Some Monday morning musings after a weekend of catching up:
Even stock analysts, a notoriously optimistic bunch, have now given up on a rebound in corporate earnings this year.
According to Chuck Hill of First Call, S&P 500 earnings will likely fall 17% this quarter from the comparable period a year ago. Companies are beating lowered estimates this quarter, but not by much. Third-quarter warnings are already on pace for a record, and analysts now expect a 9% drop in profits next quarter. For the fourth quarter – when comparisons begin to get easy and analysts had been expecting a strong rebound – estimates have plunged to a 2.4% gain, and will likely head much lower by the time the quarter arrives.
Just one more reason why stocks remain mired in a trading range here. Hill estimates that the S&P 500 is more than 15% overvalued at current levels, based on earnings and interest rates, a valuation method similar to the one used by the Federal Reserve.
There are more earnings reports on tap for this week, such as Check Point Software
this morning, which is up 10% after topping lowered estimates, Amazon.com
tonight, and GoTo.com
Wednesday night, but the four reports that mattered – Intel
– were all disappointing. We devoted space to Intel, IBM and Microsoft, but not GE, which was a real head-scratcher: earnings were up 15%, but revenues declined by 3%. Watchdogs have said the company manages quarterly earnings to smooth out rough spots, and the disparity between earnings and revenue in the second quarter would seem to give some credence to that argument.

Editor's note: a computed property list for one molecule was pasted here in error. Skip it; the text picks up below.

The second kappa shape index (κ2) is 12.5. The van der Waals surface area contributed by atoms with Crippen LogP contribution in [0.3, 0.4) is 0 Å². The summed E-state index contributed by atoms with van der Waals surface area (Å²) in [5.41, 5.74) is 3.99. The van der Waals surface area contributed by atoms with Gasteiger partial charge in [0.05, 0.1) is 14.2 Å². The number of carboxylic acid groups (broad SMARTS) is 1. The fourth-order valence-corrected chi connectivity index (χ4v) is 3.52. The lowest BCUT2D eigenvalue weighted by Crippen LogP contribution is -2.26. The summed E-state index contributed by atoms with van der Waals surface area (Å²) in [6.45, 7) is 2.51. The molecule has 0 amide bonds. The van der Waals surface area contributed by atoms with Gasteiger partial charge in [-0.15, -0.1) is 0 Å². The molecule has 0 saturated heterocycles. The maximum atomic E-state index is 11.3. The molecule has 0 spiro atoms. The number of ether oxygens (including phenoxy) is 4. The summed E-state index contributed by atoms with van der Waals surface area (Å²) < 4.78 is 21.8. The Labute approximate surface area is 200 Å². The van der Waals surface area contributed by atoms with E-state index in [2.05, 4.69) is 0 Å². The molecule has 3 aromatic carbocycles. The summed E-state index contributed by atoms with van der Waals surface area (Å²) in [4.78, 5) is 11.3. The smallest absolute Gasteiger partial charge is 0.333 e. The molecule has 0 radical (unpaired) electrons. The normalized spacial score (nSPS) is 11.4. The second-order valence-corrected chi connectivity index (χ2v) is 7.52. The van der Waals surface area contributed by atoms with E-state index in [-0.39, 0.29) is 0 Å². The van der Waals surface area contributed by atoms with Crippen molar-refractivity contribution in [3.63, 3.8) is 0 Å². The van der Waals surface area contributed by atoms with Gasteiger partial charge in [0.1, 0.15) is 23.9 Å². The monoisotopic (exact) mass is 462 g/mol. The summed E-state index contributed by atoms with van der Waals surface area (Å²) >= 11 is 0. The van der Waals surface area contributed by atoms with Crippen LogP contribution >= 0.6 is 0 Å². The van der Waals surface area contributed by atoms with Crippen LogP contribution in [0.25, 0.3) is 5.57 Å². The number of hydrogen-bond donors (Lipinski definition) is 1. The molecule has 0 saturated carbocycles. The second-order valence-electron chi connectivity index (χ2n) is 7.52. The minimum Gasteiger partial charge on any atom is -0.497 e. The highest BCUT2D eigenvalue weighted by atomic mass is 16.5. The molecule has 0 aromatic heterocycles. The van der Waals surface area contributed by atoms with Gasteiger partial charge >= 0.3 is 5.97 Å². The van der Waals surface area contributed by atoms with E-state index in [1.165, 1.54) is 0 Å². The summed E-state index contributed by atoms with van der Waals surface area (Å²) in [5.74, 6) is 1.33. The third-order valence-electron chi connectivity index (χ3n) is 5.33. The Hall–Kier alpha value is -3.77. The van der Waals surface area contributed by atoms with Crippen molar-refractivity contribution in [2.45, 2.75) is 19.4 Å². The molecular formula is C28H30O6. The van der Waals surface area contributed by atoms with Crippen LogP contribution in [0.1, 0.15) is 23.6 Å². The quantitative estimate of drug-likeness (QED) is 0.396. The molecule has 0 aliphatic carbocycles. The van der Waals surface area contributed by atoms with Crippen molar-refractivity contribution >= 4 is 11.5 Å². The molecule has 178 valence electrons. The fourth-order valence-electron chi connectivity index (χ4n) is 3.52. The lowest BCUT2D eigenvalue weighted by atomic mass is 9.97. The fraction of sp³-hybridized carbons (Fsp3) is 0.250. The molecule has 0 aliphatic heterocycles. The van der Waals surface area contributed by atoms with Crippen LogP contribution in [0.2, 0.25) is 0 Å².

Speaking of analysts, the case filed by an investor who claims he lost money on InfoSpace
because of Merrill Lynch analyst Henry Blodget’s buy rating on the stock has been settled for $400,000.
As Chris Nerney predicted in this space a few months ago, expect more to come. The floodgates have now been opened.
Thanks to some well-deserved publicity on the issue, the public now knows that analysts are under pressure to keep favorable ratings on stocks to boost investment banking and financial services business with those companies. That was the main claim behind the Merrill case.
Frankly, most analysts aren’t worth paying attention to anyway. Few of them are capable of calling – or are reluctant to call – turns before they happen, which is when the smart money is making its move. They wait until the evidence hits them over the head to change their rating on a stock, and by then it’s mostly priced in to the stock.
But the most shocking thing about the Merrill case isn’t about any alleged conflict of interest, but about good old-fashioned asset allocation and diversification. The investor in question turned $250,000 in Microsoft
into $1.2 million, then switched that money into InfoSpace
and JDS Uniphase
in early 2000, just in time to lose more than 90% of that money. What that investor was doing with all his money in two stocks is the real question for investors. As we have stressed repeatedly, diversification and valuation matter. The Internet has put a tremendous amount of power and knowledge within reach of individual investors. Use it wisely and educate yourself.
And finally, the most interesting report this week could be Friday’s first look at second quarter GDP. Estimates range anywhere from a 1% gain to a 1% decline. Two consecutive quarters of negative GDP is the classic definition of a recession, so it should be interesting to see where Friday’s report comes in.